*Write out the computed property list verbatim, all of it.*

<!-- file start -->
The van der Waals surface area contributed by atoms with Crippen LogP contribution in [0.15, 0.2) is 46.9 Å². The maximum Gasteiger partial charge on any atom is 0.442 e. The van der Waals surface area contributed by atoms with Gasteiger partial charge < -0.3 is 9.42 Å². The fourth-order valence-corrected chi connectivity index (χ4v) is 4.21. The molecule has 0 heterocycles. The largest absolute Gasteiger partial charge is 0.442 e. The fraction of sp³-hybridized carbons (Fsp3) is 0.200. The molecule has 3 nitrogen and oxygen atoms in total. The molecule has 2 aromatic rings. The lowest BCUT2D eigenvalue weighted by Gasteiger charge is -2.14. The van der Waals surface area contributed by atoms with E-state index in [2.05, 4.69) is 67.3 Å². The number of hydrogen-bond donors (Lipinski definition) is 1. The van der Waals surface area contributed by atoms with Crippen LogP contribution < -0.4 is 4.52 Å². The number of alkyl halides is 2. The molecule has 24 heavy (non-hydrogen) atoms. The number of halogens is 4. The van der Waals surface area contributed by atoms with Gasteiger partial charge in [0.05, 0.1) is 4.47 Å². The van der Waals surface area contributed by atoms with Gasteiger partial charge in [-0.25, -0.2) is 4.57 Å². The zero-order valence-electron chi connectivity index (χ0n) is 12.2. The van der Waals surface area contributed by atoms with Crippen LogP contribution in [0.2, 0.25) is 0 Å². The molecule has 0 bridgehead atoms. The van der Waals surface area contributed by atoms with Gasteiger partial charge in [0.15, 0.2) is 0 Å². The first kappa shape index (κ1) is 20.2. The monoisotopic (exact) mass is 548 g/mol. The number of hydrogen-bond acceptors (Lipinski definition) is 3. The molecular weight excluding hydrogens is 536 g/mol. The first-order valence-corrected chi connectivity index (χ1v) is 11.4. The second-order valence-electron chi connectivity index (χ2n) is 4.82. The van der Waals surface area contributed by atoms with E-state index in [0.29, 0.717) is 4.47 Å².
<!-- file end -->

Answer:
The van der Waals surface area contributed by atoms with Crippen LogP contribution in [0.15, 0.2) is 46.9 Å². The maximum Gasteiger partial charge on any atom is 0.442 e. The van der Waals surface area contributed by atoms with Gasteiger partial charge < -0.3 is 9.42 Å². The fourth-order valence-corrected chi connectivity index (χ4v) is 4.21. The molecule has 0 heterocycles. The largest absolute Gasteiger partial charge is 0.442 e. The fraction of sp³-hybridized carbons (Fsp3) is 0.200. The molecule has 3 nitrogen and oxygen atoms in total. The molecule has 2 aromatic rings. The lowest BCUT2D eigenvalue weighted by Gasteiger charge is -2.14. The van der Waals surface area contributed by atoms with E-state index in [2.05, 4.69) is 67.3 Å². The number of hydrogen-bond donors (Lipinski definition) is 1. The van der Waals surface area contributed by atoms with Crippen LogP contribution < -0.4 is 4.52 Å². The number of alkyl halides is 2. The molecule has 24 heavy (non-hydrogen) atoms. The number of halogens is 4. The van der Waals surface area contributed by atoms with Gasteiger partial charge in [0.05, 0.1) is 4.47 Å². The van der Waals surface area contributed by atoms with Gasteiger partial charge in [-0.25, -0.2) is 4.57 Å². The zero-order valence-electron chi connectivity index (χ0n) is 12.2. The van der Waals surface area contributed by atoms with Crippen LogP contribution in [0.2, 0.25) is 0 Å². The molecule has 0 bridgehead atoms. The van der Waals surface area contributed by atoms with Gasteiger partial charge in [0.15, 0.2) is 0 Å². The first kappa shape index (κ1) is 20.2. The monoisotopic (exact) mass is 548 g/mol. The number of hydrogen-bond acceptors (Lipinski definition) is 3. The molecular weight excluding hydrogens is 536 g/mol. The first-order valence-corrected chi connectivity index (χ1v) is 11.4. The second-order valence-electron chi connectivity index (χ2n) is 4.82. The van der Waals surface area contributed by atoms with E-state index in [0.29, 0.717) is 4.47 Å².